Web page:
We stopped to admire a beautiful mural on the wall, depicting the location of the Rupel Gorge, amongst the mountains and nearby Greece.

This is a lovely and intimate space for wine tastings with a group of friends.

Intimate tasting room in the wine production area at Rupel Winery

Bottling And Sulphite Free Wines

Our last stop on the Rupel Winery tour was to see the wine bottling station.

Just like the steel fermentation tanks, we were quite impressed with the modern machinery, which Pavel told us has the capacity of filling 1,000 bottles per hour.

The bottling machine has a washing segment, filling station and can close the wines with either cork or screw caps.

One of the unique aspects of Rupel Winery is that it is the only winery in the region with a nitrogen system. They make wines without any added sulphites.

Nitrogen, a natural gas contained in the air, is used in every step of wine production, as well as during bottling to remove oxidation.

This is done to maintain the wine’s freshness and another example of Rupel Winery’s motto in practice.

High performance wine bottling machine

Rupel Chateau in The Tuscany of Bulgaria

After the tour of the wine production process, we rode with Anita and Pavel, about five minutes by car to the tasting room.

The tasting room is perched high on the mountains just above the winemaking facility.

Designed like a chateau, Anita tells us the house and landscapes are inspired by the Tuscany region in Italy.

Standing on the chateau property we looked out to mesmerizing views of the vineyards with the cool Aegean breeze blowing from neighboring Greece.

Mesmerizing views of the vineyards at Rupel Winery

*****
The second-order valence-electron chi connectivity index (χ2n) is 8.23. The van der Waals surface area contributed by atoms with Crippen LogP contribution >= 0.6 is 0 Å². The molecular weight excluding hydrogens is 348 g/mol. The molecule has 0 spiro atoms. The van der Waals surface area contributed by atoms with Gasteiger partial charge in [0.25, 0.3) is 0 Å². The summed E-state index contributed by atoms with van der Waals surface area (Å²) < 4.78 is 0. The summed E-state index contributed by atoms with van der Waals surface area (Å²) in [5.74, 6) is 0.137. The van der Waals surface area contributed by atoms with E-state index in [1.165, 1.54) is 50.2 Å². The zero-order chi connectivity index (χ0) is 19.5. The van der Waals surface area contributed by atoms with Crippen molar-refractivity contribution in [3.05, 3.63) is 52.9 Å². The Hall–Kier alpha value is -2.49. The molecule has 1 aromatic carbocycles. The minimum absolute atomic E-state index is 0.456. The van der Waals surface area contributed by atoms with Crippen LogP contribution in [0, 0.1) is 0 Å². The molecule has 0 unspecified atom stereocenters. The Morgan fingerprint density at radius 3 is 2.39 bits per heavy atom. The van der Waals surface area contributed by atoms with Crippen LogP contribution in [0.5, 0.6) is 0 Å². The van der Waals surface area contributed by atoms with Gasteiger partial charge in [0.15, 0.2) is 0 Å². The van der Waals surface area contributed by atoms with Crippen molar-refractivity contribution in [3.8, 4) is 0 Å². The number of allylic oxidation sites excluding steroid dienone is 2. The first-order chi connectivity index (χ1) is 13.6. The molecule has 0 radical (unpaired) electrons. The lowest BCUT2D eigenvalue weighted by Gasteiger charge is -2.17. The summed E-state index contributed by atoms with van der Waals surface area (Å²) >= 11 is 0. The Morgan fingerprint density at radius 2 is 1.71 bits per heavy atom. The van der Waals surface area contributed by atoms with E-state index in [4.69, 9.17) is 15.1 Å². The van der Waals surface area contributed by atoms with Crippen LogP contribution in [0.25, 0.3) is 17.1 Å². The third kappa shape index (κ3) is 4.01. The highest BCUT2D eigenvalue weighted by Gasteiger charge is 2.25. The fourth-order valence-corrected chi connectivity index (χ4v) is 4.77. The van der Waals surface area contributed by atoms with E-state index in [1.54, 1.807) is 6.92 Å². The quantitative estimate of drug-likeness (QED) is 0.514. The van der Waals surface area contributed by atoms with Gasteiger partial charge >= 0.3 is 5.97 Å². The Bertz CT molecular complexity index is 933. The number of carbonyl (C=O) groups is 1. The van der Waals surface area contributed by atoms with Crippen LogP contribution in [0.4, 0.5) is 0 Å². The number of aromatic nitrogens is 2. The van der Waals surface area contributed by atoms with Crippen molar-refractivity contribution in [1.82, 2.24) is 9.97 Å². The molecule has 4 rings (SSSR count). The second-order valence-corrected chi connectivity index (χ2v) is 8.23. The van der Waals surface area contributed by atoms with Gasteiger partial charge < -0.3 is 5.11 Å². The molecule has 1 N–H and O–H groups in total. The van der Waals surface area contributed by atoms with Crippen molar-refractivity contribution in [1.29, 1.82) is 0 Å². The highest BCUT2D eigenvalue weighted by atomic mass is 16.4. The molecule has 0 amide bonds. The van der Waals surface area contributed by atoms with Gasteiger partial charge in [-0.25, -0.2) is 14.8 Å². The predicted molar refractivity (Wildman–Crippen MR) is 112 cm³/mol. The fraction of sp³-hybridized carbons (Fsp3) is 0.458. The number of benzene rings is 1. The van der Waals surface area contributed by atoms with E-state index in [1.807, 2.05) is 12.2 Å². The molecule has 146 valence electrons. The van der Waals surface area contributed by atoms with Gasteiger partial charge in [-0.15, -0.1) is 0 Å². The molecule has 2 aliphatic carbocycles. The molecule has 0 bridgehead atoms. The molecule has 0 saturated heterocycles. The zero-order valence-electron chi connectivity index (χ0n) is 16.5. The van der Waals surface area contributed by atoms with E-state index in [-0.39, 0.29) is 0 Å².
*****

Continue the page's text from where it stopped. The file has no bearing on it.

Rupel Winery Tasting Room 

We took a quick tour of the tasting room, which we learned was built very close to where Pavel grew up.

The tasting room features information about Bulgarian red wines on the main level as well as in the library on the upper level.

The tasting room we learned from Anita is used for large groups, team building events, conferences and more.

Attached to the tasting room is a fully equipped professional kitchen that was currently under construction with plans to open later this year.

Anita’s vision for the kitchen is to provide home cooked lunch and dinner menus with wine tasting.

Throughout the year, she plans to host special events such as Greek evening with local food and wine, a Macedonian evening or a Bulgarian evening.

Beautiful display of Rupel Wines in the tasting room

Traditional Bulgarian Food to Accompany the Wine Tasting

Hungry at this point in the day, we were grateful when Anita brought out homemade banitsa.

Banitsa (also spelled Banitza or Banica) is a traditional Bulgarian dish.

It is one of Bulgaria’s national symbols and a favorite breakfast or snack.

Anita with her homemade banitsa

Banitsa is prepared with layers of sheets of dough stuffed with various fillings.

The most classic version and the one Anita made was stuffed with cheese and egg. The filling is made with Sirene, a Bulgarian white cheese, yogurt and eggs.

A fluffy slice of banitsa

Traditional Bulgarian Food to Accompany the Wine Tasting

Hungry at this point in the day, we were grateful when Anita brought out homemade banitsa.

Banitsa (also spelled Banitza or Banica) is a traditional Bulgarian dish.

It is one of Bulgaria’s national symbols and a favorite breakfast or snack.

Anita Serving Banitza at Rupel Winery in Melnik Bulgaria by Authentic Food QuestAnita with her homemade banitsa

Banitsa is prepared with layers of sheets of dough stuffed with various fillings.

The most classic version and the one Anita made was stuffed with cheese and egg. The filling is made with Sirene, a Bulgarian white cheese, yogurt and eggs.

Banitza at Rupel Winery in Melnik Bulgaria by Authentic Food QuestA fluffy slice of banitsa

In addition to the tasty banitsa, was a cheese platter with local cheese and dried meats.

The local cheese, a yellow cow cheese known as kashkaval was mild and rustic. This is one of our favorite Bulgarian cheeses and it is sometimes referred to as the cheddar of the Balkans.